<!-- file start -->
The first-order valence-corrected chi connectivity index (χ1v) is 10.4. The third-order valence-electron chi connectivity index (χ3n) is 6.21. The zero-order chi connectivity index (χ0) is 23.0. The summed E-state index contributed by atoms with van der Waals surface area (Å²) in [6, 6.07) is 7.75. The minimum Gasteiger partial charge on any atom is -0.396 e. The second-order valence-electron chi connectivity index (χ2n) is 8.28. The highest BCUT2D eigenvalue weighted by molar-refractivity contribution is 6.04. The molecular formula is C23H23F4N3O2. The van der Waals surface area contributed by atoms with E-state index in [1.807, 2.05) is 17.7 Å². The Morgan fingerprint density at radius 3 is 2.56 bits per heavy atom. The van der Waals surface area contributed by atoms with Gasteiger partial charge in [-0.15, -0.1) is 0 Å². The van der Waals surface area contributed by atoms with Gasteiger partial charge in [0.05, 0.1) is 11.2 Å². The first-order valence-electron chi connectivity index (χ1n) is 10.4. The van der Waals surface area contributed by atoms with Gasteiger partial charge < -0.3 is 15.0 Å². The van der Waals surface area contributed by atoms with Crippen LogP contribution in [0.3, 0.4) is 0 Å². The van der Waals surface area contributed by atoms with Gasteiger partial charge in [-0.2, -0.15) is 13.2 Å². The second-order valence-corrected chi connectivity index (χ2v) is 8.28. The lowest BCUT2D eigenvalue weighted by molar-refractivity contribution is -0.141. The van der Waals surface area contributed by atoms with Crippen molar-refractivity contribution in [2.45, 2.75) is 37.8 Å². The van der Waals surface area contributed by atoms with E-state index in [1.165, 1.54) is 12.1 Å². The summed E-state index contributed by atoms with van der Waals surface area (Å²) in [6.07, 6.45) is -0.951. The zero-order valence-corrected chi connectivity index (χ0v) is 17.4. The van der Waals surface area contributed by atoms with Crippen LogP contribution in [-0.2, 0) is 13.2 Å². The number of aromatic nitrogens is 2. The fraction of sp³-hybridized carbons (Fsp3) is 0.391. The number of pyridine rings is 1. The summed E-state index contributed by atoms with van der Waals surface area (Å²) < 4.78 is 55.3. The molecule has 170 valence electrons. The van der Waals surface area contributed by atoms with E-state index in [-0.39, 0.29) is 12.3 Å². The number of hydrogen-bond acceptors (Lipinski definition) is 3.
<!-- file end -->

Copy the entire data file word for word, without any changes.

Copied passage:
The first-order valence-corrected chi connectivity index (χ1v) is 10.4. The third-order valence-electron chi connectivity index (χ3n) is 6.21. The zero-order chi connectivity index (χ0) is 23.0. The summed E-state index contributed by atoms with van der Waals surface area (Å²) in [6, 6.07) is 7.75. The minimum Gasteiger partial charge on any atom is -0.396 e. The second-order valence-electron chi connectivity index (χ2n) is 8.28. The highest BCUT2D eigenvalue weighted by molar-refractivity contribution is 6.04. The molecular formula is C23H23F4N3O2. The van der Waals surface area contributed by atoms with E-state index in [1.807, 2.05) is 17.7 Å². The Morgan fingerprint density at radius 3 is 2.56 bits per heavy atom. The van der Waals surface area contributed by atoms with Gasteiger partial charge in [-0.15, -0.1) is 0 Å². The van der Waals surface area contributed by atoms with Gasteiger partial charge in [0.05, 0.1) is 11.2 Å². The first-order valence-electron chi connectivity index (χ1n) is 10.4. The van der Waals surface area contributed by atoms with Gasteiger partial charge < -0.3 is 15.0 Å². The van der Waals surface area contributed by atoms with Crippen LogP contribution in [0.3, 0.4) is 0 Å². The van der Waals surface area contributed by atoms with Gasteiger partial charge in [-0.2, -0.15) is 13.2 Å². The second-order valence-corrected chi connectivity index (χ2v) is 8.28. The lowest BCUT2D eigenvalue weighted by molar-refractivity contribution is -0.141. The van der Waals surface area contributed by atoms with Crippen molar-refractivity contribution in [2.45, 2.75) is 37.8 Å². The van der Waals surface area contributed by atoms with E-state index in [1.165, 1.54) is 12.1 Å². The summed E-state index contributed by atoms with van der Waals surface area (Å²) in [6.07, 6.45) is -0.951. The zero-order valence-corrected chi connectivity index (χ0v) is 17.4. The van der Waals surface area contributed by atoms with Crippen LogP contribution in [-0.2, 0) is 13.2 Å². The number of aromatic nitrogens is 2. The fraction of sp³-hybridized carbons (Fsp3) is 0.391. The number of pyridine rings is 1. The summed E-state index contributed by atoms with van der Waals surface area (Å²) < 4.78 is 55.3. The molecule has 170 valence electrons. The van der Waals surface area contributed by atoms with E-state index in [-0.39, 0.29) is 12.3 Å². The number of hydrogen-bond acceptors (Lipinski definition) is 3.